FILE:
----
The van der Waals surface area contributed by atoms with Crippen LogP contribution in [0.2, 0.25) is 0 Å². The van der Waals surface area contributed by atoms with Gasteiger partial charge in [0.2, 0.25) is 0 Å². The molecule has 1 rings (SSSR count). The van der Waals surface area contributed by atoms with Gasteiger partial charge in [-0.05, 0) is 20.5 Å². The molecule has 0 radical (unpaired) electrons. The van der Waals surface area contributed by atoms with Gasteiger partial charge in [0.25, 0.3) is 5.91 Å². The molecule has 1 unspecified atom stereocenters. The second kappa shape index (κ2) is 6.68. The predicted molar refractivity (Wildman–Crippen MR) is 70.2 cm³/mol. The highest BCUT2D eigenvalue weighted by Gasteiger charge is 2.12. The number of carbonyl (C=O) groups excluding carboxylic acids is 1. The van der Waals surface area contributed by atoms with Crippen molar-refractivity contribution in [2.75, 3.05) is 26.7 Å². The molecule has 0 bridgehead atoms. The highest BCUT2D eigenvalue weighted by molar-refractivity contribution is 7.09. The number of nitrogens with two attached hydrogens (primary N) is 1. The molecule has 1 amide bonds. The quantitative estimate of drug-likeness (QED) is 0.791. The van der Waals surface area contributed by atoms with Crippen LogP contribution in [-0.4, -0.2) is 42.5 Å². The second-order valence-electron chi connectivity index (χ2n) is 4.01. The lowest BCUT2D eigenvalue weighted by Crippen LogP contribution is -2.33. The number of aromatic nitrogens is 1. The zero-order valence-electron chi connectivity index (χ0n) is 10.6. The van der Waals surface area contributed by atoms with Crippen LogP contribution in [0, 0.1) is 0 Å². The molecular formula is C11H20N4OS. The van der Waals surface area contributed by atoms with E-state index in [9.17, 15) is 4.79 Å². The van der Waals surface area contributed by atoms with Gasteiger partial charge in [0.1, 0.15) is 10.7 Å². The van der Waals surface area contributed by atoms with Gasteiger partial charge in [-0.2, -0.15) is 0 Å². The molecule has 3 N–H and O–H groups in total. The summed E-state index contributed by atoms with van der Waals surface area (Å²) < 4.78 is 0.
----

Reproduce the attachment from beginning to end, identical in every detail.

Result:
The van der Waals surface area contributed by atoms with Crippen LogP contribution in [0.2, 0.25) is 0 Å². The van der Waals surface area contributed by atoms with Gasteiger partial charge in [0.2, 0.25) is 0 Å². The molecule has 1 rings (SSSR count). The van der Waals surface area contributed by atoms with Gasteiger partial charge in [-0.05, 0) is 20.5 Å². The molecule has 0 radical (unpaired) electrons. The van der Waals surface area contributed by atoms with Gasteiger partial charge in [0.25, 0.3) is 5.91 Å². The molecule has 1 unspecified atom stereocenters. The second kappa shape index (κ2) is 6.68. The predicted molar refractivity (Wildman–Crippen MR) is 70.2 cm³/mol. The highest BCUT2D eigenvalue weighted by Gasteiger charge is 2.12. The number of carbonyl (C=O) groups excluding carboxylic acids is 1. The van der Waals surface area contributed by atoms with Crippen molar-refractivity contribution in [2.75, 3.05) is 26.7 Å². The molecule has 0 bridgehead atoms. The highest BCUT2D eigenvalue weighted by molar-refractivity contribution is 7.09. The number of nitrogens with two attached hydrogens (primary N) is 1. The molecule has 1 amide bonds. The quantitative estimate of drug-likeness (QED) is 0.791. The van der Waals surface area contributed by atoms with Crippen LogP contribution in [-0.4, -0.2) is 42.5 Å². The second-order valence-electron chi connectivity index (χ2n) is 4.01. The lowest BCUT2D eigenvalue weighted by Crippen LogP contribution is -2.33. The number of aromatic nitrogens is 1. The zero-order valence-electron chi connectivity index (χ0n) is 10.6. The van der Waals surface area contributed by atoms with Crippen LogP contribution in [0, 0.1) is 0 Å². The molecular formula is C11H20N4OS. The van der Waals surface area contributed by atoms with E-state index in [9.17, 15) is 4.79 Å². The van der Waals surface area contributed by atoms with Gasteiger partial charge in [0.1, 0.15) is 10.7 Å². The van der Waals surface area contributed by atoms with Gasteiger partial charge in [-0.2, -0.15) is 0 Å². The molecule has 3 N–H and O–H groups in total. The summed E-state index contributed by atoms with van der Waals surface area (Å²) < 4.78 is 0.